Canada’s Anti-Spam Legislation – the major change to your email starting July 1, 2017.
By Ryan Turner on 2017/05/08
Is your organization prepared?
Canada’s Anti-Spam Legislation (CASL) covers much more than so-called “spam.” Commercial electronic messages (CEMs) are integrated into almost everything marketing, communications, public relations, IT professionals, and other departments deal with on a daily basis.
Despite Canada being the last of the G20 countries to enact anti-spam legislation, Canada’s Anti-Spam Law (CASL) is the broadest legislation of its kind in the world. Canada’s legislation is technology neutral, which means it can be everything from tweets, instant messages on chat programs, iMessages, emails sent from your work computer, websites, to downloadable apps, computer programs and software. Nothing is safe from CASL.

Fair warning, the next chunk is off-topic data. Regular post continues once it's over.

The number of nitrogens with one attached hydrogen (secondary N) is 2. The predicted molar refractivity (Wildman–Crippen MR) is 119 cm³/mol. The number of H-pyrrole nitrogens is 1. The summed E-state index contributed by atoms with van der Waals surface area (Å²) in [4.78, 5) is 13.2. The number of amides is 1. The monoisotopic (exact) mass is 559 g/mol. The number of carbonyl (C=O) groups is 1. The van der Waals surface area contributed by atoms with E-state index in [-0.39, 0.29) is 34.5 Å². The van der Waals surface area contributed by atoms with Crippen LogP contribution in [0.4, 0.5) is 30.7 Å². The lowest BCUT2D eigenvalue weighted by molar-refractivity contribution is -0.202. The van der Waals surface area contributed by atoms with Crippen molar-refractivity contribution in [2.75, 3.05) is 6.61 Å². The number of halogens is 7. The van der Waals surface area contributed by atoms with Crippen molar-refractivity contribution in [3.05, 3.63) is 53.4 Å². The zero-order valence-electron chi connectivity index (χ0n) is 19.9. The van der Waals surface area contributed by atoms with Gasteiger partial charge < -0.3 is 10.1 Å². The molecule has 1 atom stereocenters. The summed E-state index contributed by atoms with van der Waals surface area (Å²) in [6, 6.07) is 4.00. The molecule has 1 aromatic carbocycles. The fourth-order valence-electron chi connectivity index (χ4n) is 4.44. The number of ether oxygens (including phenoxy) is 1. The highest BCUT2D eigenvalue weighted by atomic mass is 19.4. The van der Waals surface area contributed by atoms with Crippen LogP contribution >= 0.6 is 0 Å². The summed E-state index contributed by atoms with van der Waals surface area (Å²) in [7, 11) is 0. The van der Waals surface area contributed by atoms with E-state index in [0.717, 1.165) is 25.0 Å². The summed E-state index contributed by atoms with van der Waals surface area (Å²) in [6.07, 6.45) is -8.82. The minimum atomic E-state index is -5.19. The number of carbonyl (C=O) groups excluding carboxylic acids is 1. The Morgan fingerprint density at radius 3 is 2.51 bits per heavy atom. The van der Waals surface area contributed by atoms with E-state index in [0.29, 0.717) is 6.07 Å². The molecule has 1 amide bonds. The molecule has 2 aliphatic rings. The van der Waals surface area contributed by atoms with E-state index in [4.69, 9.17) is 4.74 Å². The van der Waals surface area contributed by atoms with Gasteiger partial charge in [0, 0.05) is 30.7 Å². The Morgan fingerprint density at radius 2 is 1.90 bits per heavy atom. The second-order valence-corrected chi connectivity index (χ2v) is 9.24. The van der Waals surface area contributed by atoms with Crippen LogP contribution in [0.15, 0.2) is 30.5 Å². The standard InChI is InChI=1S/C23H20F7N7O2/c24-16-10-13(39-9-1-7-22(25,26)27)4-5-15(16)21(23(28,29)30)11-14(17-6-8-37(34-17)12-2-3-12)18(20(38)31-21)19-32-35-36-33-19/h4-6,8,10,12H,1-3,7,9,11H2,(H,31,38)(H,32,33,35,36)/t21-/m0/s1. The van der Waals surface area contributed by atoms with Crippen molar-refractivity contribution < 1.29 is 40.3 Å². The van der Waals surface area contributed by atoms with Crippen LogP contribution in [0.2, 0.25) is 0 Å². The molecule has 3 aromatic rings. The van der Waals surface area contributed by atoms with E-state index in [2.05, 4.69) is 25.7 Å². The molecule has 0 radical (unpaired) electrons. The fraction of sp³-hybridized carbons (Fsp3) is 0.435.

Sending anyone a CEM who hasn’t consented is a violation. The proof of consent isn’t in the pudding – it is in your organization’s electronic records, which you will absolutely need to have.
The cost of failing to provide proof that you did your due diligence to obtain consent can be up to $1 million for an individual and up to $10 million for a corporation, determined on a case-by-case basis.
That said, a message that includes hyperlinks or business-related information does not make it a CEM. Things like confirmation emails, courtesy texts sent to roaming customers, and blog posts on blogging and social media sites are not CEMs. Sending a blogger an email on behalf of a client offering them a coupon for their readers is a CEM, and if their contact information isn’t publicly available, it is a violation.
CEMs are a huge part of how businesses communicate with customers, and starting July 1, 2017, violations will have much worse consequences.
While the July 1 deadline is fast approaching, it is not too late to protect your company and make sure your CEMs are meeting the CASL requirements. Attend Ryan Turner’s workshop on May 24, 2017 at the Manitoba Club to learn about everything you need to know about CASL: what it covers, how it is regulated, and how to avoid a lawsuit.
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